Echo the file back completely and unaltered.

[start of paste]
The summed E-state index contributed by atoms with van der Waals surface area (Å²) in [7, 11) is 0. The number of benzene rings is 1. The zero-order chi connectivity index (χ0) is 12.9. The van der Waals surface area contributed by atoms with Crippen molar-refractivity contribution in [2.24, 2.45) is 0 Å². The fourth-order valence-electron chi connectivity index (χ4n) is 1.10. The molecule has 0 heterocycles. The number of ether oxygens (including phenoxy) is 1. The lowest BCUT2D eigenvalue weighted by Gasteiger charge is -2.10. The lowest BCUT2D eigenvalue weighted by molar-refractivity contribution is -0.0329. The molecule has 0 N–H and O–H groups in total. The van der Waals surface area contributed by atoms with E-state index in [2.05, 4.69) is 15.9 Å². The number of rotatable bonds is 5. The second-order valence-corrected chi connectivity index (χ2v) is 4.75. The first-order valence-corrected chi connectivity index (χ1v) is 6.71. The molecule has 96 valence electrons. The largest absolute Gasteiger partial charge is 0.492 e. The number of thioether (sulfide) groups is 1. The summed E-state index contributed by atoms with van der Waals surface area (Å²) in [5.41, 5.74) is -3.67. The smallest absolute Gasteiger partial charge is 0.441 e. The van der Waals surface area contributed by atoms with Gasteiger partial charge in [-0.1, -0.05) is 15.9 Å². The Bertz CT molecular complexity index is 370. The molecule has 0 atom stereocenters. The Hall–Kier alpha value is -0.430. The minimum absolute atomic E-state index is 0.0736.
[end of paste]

The summed E-state index contributed by atoms with van der Waals surface area (Å²) in [7, 11) is 0. The number of benzene rings is 1. The zero-order chi connectivity index (χ0) is 12.9. The van der Waals surface area contributed by atoms with Crippen molar-refractivity contribution in [2.24, 2.45) is 0 Å². The fourth-order valence-electron chi connectivity index (χ4n) is 1.10. The molecule has 0 heterocycles. The number of ether oxygens (including phenoxy) is 1. The lowest BCUT2D eigenvalue weighted by Gasteiger charge is -2.10. The lowest BCUT2D eigenvalue weighted by molar-refractivity contribution is -0.0329. The molecule has 0 N–H and O–H groups in total. The van der Waals surface area contributed by atoms with E-state index in [2.05, 4.69) is 15.9 Å². The number of rotatable bonds is 5. The second-order valence-corrected chi connectivity index (χ2v) is 4.75. The first-order valence-corrected chi connectivity index (χ1v) is 6.71. The molecule has 96 valence electrons. The largest absolute Gasteiger partial charge is 0.492 e. The number of thioether (sulfide) groups is 1. The summed E-state index contributed by atoms with van der Waals surface area (Å²) in [5.41, 5.74) is -3.67. The smallest absolute Gasteiger partial charge is 0.441 e. The van der Waals surface area contributed by atoms with Gasteiger partial charge in [-0.1, -0.05) is 15.9 Å². The Bertz CT molecular complexity index is 370. The molecule has 0 atom stereocenters. The Hall–Kier alpha value is -0.430. The minimum absolute atomic E-state index is 0.0736.